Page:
Ok, this is a list of Tom's Kit and stuff we shared I've not included my clothes as most of it is duplicated though in my size and not his. :)
Bike - Ragley Hardtail with 3*9 transmission, Reba air forks and a USE Vybe suspension seatpost. The seatpost makes a great lightweight alternative to a fully suspended rear end, and definitely saved his butt from some of the hammering. Mudhugger mudguards F+R. Exposure Toro MK6 front light and some unknown rear led light.
Luggage - Alpkit stem cell x 2, one for a water bottle, the other for quick access to his waterproof jacket. Custom two compartment Stingray frame bag which held some of our lightest bits and pieces. A kids bike is unlikely to have clearance for a seat mounted Koala I did have one on my bike though which carried the tent and some extra food.
Riding clothes - Rapha bib shorts. Synthetic long sleeve baselayer top. Rapha classic Jersey and arm warmers, Btwin long sleeve thermal windproof jacket. Rapha Rain Jacket. Decathlon waterproof trousers. Sealskinz knee length socks. Fingerless mitts and a pair of primaloft mittens. Pearl Izumi SPD shoes ( a size too large). Buff, Cotton cycling cap. Mens small armwarmers used as leg warmers.
Night clothes - Thermal top and bottom base layer. Decathlon fleece jumper. Mountain warehouse synthetic gilet (aged 7-8, sized to be a snug fit) Merino socks. Rapha Merino beanie.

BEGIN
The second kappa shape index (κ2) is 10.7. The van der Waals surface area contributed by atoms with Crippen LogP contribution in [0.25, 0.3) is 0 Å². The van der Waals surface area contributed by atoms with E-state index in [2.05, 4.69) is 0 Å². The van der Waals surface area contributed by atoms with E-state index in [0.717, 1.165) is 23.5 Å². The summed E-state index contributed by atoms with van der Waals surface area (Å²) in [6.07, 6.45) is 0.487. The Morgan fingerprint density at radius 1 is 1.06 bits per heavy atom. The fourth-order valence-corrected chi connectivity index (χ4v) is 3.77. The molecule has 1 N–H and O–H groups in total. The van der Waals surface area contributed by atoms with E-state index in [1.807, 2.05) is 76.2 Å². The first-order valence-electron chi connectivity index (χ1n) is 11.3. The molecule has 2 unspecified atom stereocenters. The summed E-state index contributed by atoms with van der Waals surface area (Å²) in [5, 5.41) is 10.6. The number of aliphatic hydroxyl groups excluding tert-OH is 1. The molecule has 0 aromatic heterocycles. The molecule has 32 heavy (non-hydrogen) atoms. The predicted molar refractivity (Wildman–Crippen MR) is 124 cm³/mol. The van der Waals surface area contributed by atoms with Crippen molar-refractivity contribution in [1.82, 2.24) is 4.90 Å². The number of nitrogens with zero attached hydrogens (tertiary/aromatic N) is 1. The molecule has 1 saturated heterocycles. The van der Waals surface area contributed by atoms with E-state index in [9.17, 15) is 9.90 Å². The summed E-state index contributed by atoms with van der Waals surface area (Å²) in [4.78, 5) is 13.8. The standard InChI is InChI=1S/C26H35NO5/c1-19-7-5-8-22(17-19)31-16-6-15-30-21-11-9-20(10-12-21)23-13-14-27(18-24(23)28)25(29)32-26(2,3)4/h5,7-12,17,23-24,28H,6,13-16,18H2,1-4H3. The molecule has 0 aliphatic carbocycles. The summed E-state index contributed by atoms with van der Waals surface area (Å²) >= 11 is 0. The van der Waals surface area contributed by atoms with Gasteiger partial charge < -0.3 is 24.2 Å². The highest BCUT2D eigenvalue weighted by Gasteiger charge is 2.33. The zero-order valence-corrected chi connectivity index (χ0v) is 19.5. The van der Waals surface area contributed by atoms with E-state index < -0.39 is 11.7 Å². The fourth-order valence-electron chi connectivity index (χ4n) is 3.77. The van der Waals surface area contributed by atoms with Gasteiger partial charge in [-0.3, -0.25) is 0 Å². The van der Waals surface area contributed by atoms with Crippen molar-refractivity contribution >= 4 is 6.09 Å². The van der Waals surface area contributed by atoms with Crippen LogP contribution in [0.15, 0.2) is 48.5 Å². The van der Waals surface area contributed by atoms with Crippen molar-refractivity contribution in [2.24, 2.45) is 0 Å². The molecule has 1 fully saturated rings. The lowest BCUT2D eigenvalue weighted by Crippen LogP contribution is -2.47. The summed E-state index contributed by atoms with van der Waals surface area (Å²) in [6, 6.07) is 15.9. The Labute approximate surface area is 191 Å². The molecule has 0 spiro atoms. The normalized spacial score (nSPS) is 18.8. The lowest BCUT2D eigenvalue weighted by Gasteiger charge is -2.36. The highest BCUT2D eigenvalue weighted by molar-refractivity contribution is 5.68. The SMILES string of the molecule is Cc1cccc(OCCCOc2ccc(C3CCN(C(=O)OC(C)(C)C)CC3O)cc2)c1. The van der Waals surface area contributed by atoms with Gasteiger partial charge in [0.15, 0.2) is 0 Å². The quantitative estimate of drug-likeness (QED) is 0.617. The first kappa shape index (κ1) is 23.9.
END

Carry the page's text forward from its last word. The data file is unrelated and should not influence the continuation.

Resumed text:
Sleeping - Yeti 900+ down pied'elephant sleeping bag which fits him as a full length bag. 3/4 adult sleeping mat. Tent Alpkit Ordos 2
Night clothes and his sleeping kit all fitted into an 8 litre Alpkit drybag. Whilst I used the 13 litre version for my stuff.
Tom carried the SPOT tracker strapped to his bar bag. He was taught how to work it including how to use the SOS function.
He had his own mobile phone and knows how the 112 emergency system works.
He also carried a whistle to call me with a long blow, or to use the international SOS call.
He didn't have a GPS on his bike, but he knows how to use mine.
The only thing other than spares which we took that we didn't need, was a midge head net each.
This setup worked well for us. Though it was May the temperature with wind chill was often close to freezing. He'd wear similar clothing riding in the Peak District where we live in December.
One tip, is when you stop for the night is to make sure that your kid gets out of their damp cycling stuff, and into their dry evening clothes asap.
Likewise in the morning make sure that all they need to do is pull down the tent before putting on their cycling wear.